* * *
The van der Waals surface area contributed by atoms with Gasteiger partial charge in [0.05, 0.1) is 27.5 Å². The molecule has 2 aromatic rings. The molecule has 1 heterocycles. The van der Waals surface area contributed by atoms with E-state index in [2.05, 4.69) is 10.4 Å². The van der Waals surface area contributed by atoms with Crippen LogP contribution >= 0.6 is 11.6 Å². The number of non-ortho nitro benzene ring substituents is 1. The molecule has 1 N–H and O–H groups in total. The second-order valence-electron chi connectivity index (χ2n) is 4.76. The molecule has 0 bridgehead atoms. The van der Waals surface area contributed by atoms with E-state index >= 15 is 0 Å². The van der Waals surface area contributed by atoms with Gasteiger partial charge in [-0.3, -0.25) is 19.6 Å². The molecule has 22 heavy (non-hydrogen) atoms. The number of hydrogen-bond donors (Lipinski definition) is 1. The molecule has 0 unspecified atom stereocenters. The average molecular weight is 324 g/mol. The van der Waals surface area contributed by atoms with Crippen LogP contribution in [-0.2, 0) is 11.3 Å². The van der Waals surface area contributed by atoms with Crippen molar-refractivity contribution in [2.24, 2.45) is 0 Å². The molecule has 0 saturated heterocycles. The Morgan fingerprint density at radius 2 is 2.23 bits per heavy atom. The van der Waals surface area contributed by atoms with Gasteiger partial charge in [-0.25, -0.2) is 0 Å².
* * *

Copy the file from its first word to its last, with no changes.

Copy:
The van der Waals surface area contributed by atoms with Gasteiger partial charge in [0.05, 0.1) is 27.5 Å². The molecule has 2 aromatic rings. The molecule has 1 heterocycles. The van der Waals surface area contributed by atoms with E-state index in [2.05, 4.69) is 10.4 Å². The van der Waals surface area contributed by atoms with Crippen LogP contribution >= 0.6 is 11.6 Å². The number of non-ortho nitro benzene ring substituents is 1. The molecule has 1 N–H and O–H groups in total. The second-order valence-electron chi connectivity index (χ2n) is 4.76. The molecule has 0 bridgehead atoms. The van der Waals surface area contributed by atoms with E-state index >= 15 is 0 Å². The van der Waals surface area contributed by atoms with Gasteiger partial charge in [-0.3, -0.25) is 19.6 Å². The molecule has 22 heavy (non-hydrogen) atoms. The number of hydrogen-bond donors (Lipinski definition) is 1. The molecule has 0 unspecified atom stereocenters. The average molecular weight is 324 g/mol. The van der Waals surface area contributed by atoms with Crippen LogP contribution in [-0.2, 0) is 11.3 Å². The van der Waals surface area contributed by atoms with Crippen molar-refractivity contribution in [2.24, 2.45) is 0 Å². The molecule has 0 saturated heterocycles. The Morgan fingerprint density at radius 2 is 2.23 bits per heavy atom. The van der Waals surface area contributed by atoms with Gasteiger partial charge in [-0.25, -0.2) is 0 Å².